Home > Question > Carbon & Graphite >

The physical properties of graphite

Aug 18, 2020 Source: DanCarbon Writer: Yvonne
The physical properties of graphite
The physical properties of graphite
• Graphite has a high melting point, similar to that of diamond. In order to melt graphite, it isn't enough to loosen one sheet from another. You have to break the covalent bonding throughout the whole structure.
• Graphite has a soft, slippery feel, and is used in pencils and as a dry lubricant for things like locks. You can think of graphite rather like a pack of cards - each card is strong, but the cards will slide over each other, or even fall off the pack altogether. When you use a pencil, sheets are rubbed off and stick to the paper.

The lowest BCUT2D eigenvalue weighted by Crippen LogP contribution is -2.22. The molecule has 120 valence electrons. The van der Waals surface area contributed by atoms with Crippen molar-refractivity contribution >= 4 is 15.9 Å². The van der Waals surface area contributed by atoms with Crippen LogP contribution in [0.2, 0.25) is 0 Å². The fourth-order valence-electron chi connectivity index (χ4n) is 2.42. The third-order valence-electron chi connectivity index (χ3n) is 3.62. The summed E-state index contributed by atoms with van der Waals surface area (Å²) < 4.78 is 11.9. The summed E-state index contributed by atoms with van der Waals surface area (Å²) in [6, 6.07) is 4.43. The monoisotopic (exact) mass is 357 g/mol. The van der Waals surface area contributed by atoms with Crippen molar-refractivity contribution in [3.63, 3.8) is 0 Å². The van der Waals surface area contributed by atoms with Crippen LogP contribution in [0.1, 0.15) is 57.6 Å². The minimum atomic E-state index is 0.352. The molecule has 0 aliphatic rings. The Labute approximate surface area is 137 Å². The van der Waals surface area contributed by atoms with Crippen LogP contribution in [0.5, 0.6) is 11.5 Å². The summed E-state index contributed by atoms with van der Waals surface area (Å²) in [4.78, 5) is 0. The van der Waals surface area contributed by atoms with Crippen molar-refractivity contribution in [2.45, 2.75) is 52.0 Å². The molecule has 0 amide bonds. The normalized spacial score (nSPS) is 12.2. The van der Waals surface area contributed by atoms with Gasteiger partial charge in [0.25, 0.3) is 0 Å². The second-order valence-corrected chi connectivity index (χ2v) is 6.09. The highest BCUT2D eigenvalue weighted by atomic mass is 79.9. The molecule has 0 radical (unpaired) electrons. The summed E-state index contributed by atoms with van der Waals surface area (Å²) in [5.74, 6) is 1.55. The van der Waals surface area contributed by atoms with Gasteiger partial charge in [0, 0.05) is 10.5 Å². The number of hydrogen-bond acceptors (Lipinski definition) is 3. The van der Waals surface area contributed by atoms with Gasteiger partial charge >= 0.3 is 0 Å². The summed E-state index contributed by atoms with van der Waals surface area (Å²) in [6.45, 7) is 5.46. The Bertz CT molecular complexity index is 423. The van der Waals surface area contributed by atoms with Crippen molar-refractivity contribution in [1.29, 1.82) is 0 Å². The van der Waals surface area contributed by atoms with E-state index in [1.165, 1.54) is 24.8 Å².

• Graphite has a lower density than diamond. This is because of the relatively large amount of space that is "wasted" between the sheets.
• Graphite is insoluble in water and organic solvents - for the same reason that diamond is insoluble. Attractions between solvent molecules and carbon atoms will never be strong enough to overcome the strong covalent bonds in graphite.
• Graphite conducts electricity. The delocalised electrons are free to move throughout the sheets. If a piece of graphite is connected into a circuit, electrons can fall off one end of the sheet and be replaced with new ones at the other end.

All copyrights reserved by DanCarbon, do not reprint, the duplication or serve as its way without the permission. Otherwise at your own risk.